December 1992

Retained Umbilical Stump: Clinical Approaches and Separation Anxiety

Author Affiliations

Department of Pediatrics State University of New York at Stony Brook Stony Brook, NY 11794-8014

Am J Dis Child. 1992;146(12):1413-1414. doi:10.1001/archpedi.1992.02160240023005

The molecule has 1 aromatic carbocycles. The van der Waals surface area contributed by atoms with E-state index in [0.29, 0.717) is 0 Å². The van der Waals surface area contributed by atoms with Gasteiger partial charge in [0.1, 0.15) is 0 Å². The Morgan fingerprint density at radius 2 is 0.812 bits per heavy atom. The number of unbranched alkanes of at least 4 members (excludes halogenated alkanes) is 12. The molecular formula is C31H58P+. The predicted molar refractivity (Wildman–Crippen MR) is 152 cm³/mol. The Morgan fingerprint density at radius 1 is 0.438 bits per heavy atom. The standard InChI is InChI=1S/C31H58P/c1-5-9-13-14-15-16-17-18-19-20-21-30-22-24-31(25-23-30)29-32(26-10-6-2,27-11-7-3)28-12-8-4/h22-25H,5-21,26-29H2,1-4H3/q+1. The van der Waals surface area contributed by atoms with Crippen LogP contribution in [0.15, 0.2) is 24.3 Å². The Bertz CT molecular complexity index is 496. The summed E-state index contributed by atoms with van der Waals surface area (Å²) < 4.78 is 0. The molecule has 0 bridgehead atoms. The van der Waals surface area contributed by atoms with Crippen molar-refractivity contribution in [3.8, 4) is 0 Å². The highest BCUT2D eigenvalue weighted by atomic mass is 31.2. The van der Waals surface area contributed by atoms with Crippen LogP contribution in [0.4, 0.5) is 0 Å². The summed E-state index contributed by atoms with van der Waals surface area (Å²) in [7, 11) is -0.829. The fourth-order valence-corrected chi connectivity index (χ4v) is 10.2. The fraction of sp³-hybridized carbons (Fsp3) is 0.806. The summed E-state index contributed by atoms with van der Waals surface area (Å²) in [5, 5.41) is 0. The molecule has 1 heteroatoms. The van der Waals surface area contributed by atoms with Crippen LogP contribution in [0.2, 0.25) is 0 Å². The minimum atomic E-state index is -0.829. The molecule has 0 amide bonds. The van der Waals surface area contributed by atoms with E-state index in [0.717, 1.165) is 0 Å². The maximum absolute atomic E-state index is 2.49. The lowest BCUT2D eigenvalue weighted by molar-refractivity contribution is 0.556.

Sir.—Primary care clinicians must offer anticipatory guidance to parents regarding separation and care of the umbilical stump. Most cords uneventfully separate within 5 to 14 days of birth.1,2 The exact mechanism of cord separation is unknown; however, a combination of factors may contribute to its timing. Bacterial colonization, drying, necrosis, infarction, and granulocyte influx all influence cord separation, independently or in conjunction with one another. Prolonged retention of the umbilical cord may be a source of concern and anxiety to both parents and physicians. Some authors note that delayed separation may be associated with serious disorders of neutrophil function3,4,5 and histiocytosis.6 The following case of an infant with unusually delayed separation (10 weeks) prompted a literature review for guidance regarding management options. As the published information is scant and contradictory, we conducted a poll of practicing pediatricians to evaluate their preferences in managing these cases.


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